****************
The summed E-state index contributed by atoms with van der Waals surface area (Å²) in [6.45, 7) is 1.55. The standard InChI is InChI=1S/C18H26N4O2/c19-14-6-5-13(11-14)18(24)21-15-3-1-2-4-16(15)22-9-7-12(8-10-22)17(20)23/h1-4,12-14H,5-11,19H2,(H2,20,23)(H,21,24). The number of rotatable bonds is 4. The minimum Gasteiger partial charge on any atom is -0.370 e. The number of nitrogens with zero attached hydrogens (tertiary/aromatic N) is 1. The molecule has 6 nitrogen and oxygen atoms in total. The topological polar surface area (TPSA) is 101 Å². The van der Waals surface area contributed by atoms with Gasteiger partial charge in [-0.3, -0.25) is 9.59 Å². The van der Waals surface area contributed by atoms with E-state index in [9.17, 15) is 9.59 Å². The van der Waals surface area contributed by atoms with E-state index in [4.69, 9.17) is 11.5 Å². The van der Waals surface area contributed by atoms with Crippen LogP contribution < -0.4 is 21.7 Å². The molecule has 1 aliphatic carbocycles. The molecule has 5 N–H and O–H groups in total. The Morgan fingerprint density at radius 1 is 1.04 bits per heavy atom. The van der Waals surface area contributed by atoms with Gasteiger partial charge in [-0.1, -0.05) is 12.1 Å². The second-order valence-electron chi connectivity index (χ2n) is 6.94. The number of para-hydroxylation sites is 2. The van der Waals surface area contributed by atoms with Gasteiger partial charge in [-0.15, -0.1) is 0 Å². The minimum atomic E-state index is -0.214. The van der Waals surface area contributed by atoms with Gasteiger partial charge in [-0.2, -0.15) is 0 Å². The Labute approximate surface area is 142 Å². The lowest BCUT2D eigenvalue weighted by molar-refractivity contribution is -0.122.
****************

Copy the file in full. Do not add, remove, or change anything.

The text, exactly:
The summed E-state index contributed by atoms with van der Waals surface area (Å²) in [6.45, 7) is 1.55. The standard InChI is InChI=1S/C18H26N4O2/c19-14-6-5-13(11-14)18(24)21-15-3-1-2-4-16(15)22-9-7-12(8-10-22)17(20)23/h1-4,12-14H,5-11,19H2,(H2,20,23)(H,21,24). The number of rotatable bonds is 4. The minimum Gasteiger partial charge on any atom is -0.370 e. The number of nitrogens with zero attached hydrogens (tertiary/aromatic N) is 1. The molecule has 6 nitrogen and oxygen atoms in total. The topological polar surface area (TPSA) is 101 Å². The van der Waals surface area contributed by atoms with Gasteiger partial charge in [-0.3, -0.25) is 9.59 Å². The van der Waals surface area contributed by atoms with E-state index in [9.17, 15) is 9.59 Å². The van der Waals surface area contributed by atoms with E-state index in [4.69, 9.17) is 11.5 Å². The van der Waals surface area contributed by atoms with Crippen LogP contribution < -0.4 is 21.7 Å². The molecule has 1 aliphatic carbocycles. The molecule has 5 N–H and O–H groups in total. The Morgan fingerprint density at radius 1 is 1.04 bits per heavy atom. The van der Waals surface area contributed by atoms with Gasteiger partial charge in [-0.1, -0.05) is 12.1 Å². The second-order valence-electron chi connectivity index (χ2n) is 6.94. The number of para-hydroxylation sites is 2. The van der Waals surface area contributed by atoms with Gasteiger partial charge in [-0.15, -0.1) is 0 Å². The minimum atomic E-state index is -0.214. The van der Waals surface area contributed by atoms with Gasteiger partial charge in [-0.2, -0.15) is 0 Å². The Labute approximate surface area is 142 Å². The lowest BCUT2D eigenvalue weighted by molar-refractivity contribution is -0.122.